Gift from the Sea - A friend gifted this to me a few years ago, and I'd tried to get into it a few times, but inevitably put it down for other things. This time, I was determined.
It's a gentle, rather lyrical attempt at one woman's introspection and priority evaluation during a vacation at her sea-side home. It's nice, it's poetic, it has something to say knowing wisely caring for yourself, but I just wasn't getting into it. I found the author's writing style rather distracting, like I was sifting through the words to understand what she was saying. There are other books that cover "mother-care" and knowing why it is we do what we do from a godly perspective that nourished my soul much more.
The Wingfeather Saga: Volumes 1 & 2 - I'd read about these books on a couple of blogs - they came with glowing recommendations, so I was really excited to find that I could get two of the three books out at the library. The first in the series, On the Edge of the Dark Sea of Darkness: Adventure Peril, Lost Jewels, and the Fearsome Toothy Cows of Skree, introduces the reader to the Igiby family, living in the fictional town of Glipwood under the tyrannical rule of Gnag the Nameless and terrorized by his minions, the Fangs. Written primarily for older kids/young adults (think Harry Potter), it still has enough to grab me, and I know my kids will love it - there's humor, suspense, intrigue, fantastical creatures, daring escapes and heroic rescues. And a snotwax candle. The second book, North! Or Be Eaten: Wild escapes. A desperate journey. And the ghastly Fangs of Dang, is just as exciting. What's going to happen to these ordinary kids who find themselves in amazing circumstances? The author does a great job of drawing you into the story, and I'm looking forward on getting started on Volume 3, The Monster in the Hollows. I would definitely recommend them for older kids, adults or as a family read aloud.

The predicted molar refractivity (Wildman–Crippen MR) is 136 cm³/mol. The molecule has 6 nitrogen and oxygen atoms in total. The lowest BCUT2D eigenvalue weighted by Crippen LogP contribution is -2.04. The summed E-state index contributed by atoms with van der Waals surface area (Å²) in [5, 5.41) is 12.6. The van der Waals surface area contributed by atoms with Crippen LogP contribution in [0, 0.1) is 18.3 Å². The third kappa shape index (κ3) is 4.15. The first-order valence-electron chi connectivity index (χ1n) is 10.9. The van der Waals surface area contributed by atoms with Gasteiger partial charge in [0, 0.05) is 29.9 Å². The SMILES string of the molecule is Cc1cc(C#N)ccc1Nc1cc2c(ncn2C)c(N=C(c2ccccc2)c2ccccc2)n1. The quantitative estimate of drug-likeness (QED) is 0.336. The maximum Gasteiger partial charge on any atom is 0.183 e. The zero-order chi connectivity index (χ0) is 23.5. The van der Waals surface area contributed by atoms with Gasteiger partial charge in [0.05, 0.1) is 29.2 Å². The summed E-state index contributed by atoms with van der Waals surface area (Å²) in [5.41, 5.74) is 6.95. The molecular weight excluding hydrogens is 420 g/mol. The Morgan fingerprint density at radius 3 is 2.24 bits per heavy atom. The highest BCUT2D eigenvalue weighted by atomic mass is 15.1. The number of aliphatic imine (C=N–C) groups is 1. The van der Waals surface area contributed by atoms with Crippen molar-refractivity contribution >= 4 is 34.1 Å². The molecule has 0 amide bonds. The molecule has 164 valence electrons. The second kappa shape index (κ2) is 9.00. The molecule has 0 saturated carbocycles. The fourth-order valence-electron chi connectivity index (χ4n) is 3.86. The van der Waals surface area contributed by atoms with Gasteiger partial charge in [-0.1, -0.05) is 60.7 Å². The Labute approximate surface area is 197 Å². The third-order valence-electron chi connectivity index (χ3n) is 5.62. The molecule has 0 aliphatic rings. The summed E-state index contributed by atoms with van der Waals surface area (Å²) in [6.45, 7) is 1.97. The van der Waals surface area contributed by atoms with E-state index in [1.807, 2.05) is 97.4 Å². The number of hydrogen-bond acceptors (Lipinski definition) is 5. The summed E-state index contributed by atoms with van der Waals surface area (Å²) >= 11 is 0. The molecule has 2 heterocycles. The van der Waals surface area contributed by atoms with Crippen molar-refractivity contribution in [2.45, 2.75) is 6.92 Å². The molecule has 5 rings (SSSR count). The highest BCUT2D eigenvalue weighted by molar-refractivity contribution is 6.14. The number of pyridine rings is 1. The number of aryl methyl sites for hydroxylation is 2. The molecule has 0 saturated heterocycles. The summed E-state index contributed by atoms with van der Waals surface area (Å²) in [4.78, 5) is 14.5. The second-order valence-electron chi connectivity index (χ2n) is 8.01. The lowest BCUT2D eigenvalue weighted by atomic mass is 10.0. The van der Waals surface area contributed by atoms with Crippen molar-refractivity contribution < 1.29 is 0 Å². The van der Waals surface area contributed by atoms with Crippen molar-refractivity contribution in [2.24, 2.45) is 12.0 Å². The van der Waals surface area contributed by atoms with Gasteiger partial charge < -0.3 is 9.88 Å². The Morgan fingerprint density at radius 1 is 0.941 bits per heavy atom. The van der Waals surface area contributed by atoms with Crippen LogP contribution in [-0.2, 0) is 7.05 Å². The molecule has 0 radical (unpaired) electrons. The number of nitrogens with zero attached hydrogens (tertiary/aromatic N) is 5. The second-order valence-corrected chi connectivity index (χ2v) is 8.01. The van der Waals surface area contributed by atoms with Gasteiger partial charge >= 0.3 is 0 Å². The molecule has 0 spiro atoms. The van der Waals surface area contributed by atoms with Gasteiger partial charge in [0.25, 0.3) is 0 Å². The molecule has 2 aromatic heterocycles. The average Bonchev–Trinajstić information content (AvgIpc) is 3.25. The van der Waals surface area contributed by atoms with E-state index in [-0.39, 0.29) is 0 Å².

At Home - This was the first book I read this year, and while I wouldn't call it easy reading, it was pretty good. If you're at all familiar with Bill Bryson's writing, you'll know it's funny, though not as much so as some others. He basically takes the reader on a tour through the house, discussing the various histories of the rooms themselves and the impact they had on society. In the bathroom, for instance, you learn not just about the first flush toilet, but on the beginning of the organized sewage system and general hygiene in the 1800s. It doesn't sound very interesting, and if you're not a history fan, you may well want to move on by, but I really enjoyed reading about the gardener-architect that designed London's original Crystal Palace, some of the amazing dynamics that occurred between hired help and "the masters", and how little things like quality cement affected American trade and expansion. Most of all, it made me grateful to live in the time period I do.
I'm currently working on Give Them Grace and 7. Give Them Grace is going to take some time and require some brain power and note-taking, but I think I (and the kids) will benefit from a careful going-over. I'm nearly done with 7 - it's due back at the library soon! - and I'm pretty sure I'll have some good takeaways from it, as well.
Read anything good lately?